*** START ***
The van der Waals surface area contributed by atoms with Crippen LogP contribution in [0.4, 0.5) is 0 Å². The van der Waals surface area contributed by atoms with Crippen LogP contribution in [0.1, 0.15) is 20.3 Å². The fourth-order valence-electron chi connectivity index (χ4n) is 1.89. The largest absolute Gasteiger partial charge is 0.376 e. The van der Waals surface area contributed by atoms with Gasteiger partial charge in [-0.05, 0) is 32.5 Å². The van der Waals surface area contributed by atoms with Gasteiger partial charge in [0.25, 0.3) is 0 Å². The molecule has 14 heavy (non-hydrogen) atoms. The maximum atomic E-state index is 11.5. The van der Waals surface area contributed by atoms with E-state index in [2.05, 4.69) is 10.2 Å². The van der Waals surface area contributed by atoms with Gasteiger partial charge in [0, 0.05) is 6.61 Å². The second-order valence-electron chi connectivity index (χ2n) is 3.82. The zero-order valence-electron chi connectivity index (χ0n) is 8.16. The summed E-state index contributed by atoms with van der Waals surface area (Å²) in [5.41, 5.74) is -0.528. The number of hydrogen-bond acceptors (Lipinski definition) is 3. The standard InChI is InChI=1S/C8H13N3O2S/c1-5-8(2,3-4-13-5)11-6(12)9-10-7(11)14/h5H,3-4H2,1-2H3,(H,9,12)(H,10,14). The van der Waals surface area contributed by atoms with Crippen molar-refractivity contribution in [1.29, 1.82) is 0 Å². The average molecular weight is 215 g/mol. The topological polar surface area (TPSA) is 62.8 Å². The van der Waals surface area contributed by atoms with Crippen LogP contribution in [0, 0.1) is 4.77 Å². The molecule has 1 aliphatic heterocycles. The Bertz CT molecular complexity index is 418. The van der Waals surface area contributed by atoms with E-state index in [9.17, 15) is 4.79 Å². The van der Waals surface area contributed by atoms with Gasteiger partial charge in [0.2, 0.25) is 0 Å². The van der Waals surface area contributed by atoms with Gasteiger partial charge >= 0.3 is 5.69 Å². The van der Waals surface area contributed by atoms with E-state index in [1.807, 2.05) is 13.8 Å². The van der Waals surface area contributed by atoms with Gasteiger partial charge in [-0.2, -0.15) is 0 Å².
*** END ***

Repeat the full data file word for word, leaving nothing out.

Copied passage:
The van der Waals surface area contributed by atoms with Crippen LogP contribution in [0.4, 0.5) is 0 Å². The van der Waals surface area contributed by atoms with Crippen LogP contribution in [0.1, 0.15) is 20.3 Å². The fourth-order valence-electron chi connectivity index (χ4n) is 1.89. The largest absolute Gasteiger partial charge is 0.376 e. The van der Waals surface area contributed by atoms with Gasteiger partial charge in [-0.05, 0) is 32.5 Å². The van der Waals surface area contributed by atoms with Gasteiger partial charge in [0.25, 0.3) is 0 Å². The molecule has 14 heavy (non-hydrogen) atoms. The maximum atomic E-state index is 11.5. The van der Waals surface area contributed by atoms with E-state index in [2.05, 4.69) is 10.2 Å². The van der Waals surface area contributed by atoms with Gasteiger partial charge in [0, 0.05) is 6.61 Å². The second-order valence-electron chi connectivity index (χ2n) is 3.82. The zero-order valence-electron chi connectivity index (χ0n) is 8.16. The summed E-state index contributed by atoms with van der Waals surface area (Å²) in [5.41, 5.74) is -0.528. The number of hydrogen-bond acceptors (Lipinski definition) is 3. The standard InChI is InChI=1S/C8H13N3O2S/c1-5-8(2,3-4-13-5)11-6(12)9-10-7(11)14/h5H,3-4H2,1-2H3,(H,9,12)(H,10,14). The van der Waals surface area contributed by atoms with Crippen molar-refractivity contribution in [1.29, 1.82) is 0 Å². The average molecular weight is 215 g/mol. The topological polar surface area (TPSA) is 62.8 Å². The van der Waals surface area contributed by atoms with Crippen LogP contribution in [0, 0.1) is 4.77 Å². The molecule has 1 aliphatic heterocycles. The Bertz CT molecular complexity index is 418. The van der Waals surface area contributed by atoms with E-state index in [9.17, 15) is 4.79 Å². The van der Waals surface area contributed by atoms with Gasteiger partial charge in [0.2, 0.25) is 0 Å². The van der Waals surface area contributed by atoms with Gasteiger partial charge >= 0.3 is 5.69 Å². The van der Waals surface area contributed by atoms with E-state index in [1.807, 2.05) is 13.8 Å². The van der Waals surface area contributed by atoms with Gasteiger partial charge in [-0.2, -0.15) is 0 Å².